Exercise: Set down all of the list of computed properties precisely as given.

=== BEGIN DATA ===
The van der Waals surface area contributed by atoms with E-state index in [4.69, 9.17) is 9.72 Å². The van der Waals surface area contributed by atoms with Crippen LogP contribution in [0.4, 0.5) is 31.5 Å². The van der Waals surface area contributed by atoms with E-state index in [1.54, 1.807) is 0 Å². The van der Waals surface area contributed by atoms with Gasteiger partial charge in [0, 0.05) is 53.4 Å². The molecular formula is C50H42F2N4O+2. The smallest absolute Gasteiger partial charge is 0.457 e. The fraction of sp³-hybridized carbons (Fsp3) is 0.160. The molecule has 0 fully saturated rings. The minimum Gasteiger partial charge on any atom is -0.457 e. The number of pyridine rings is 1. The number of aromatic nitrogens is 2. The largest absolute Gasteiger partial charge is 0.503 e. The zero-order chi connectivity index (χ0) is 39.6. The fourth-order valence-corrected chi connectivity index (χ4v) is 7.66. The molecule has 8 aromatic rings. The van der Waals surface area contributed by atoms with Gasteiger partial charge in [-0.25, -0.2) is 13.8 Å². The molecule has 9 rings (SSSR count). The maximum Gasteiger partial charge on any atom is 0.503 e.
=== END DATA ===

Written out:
The van der Waals surface area contributed by atoms with E-state index in [4.69, 9.17) is 9.72 Å². The van der Waals surface area contributed by atoms with Crippen LogP contribution in [0.4, 0.5) is 31.5 Å². The van der Waals surface area contributed by atoms with E-state index in [1.54, 1.807) is 0 Å². The van der Waals surface area contributed by atoms with Gasteiger partial charge in [0, 0.05) is 53.4 Å². The molecular formula is C50H42F2N4O+2. The smallest absolute Gasteiger partial charge is 0.457 e. The fraction of sp³-hybridized carbons (Fsp3) is 0.160. The molecule has 0 fully saturated rings. The minimum Gasteiger partial charge on any atom is -0.457 e. The number of pyridine rings is 1. The number of aromatic nitrogens is 2. The largest absolute Gasteiger partial charge is 0.503 e. The zero-order chi connectivity index (χ0) is 39.6. The fourth-order valence-corrected chi connectivity index (χ4v) is 7.66. The molecule has 8 aromatic rings. The van der Waals surface area contributed by atoms with Gasteiger partial charge in [-0.25, -0.2) is 13.8 Å². The molecule has 9 rings (SSSR count). The maximum Gasteiger partial charge on any atom is 0.503 e.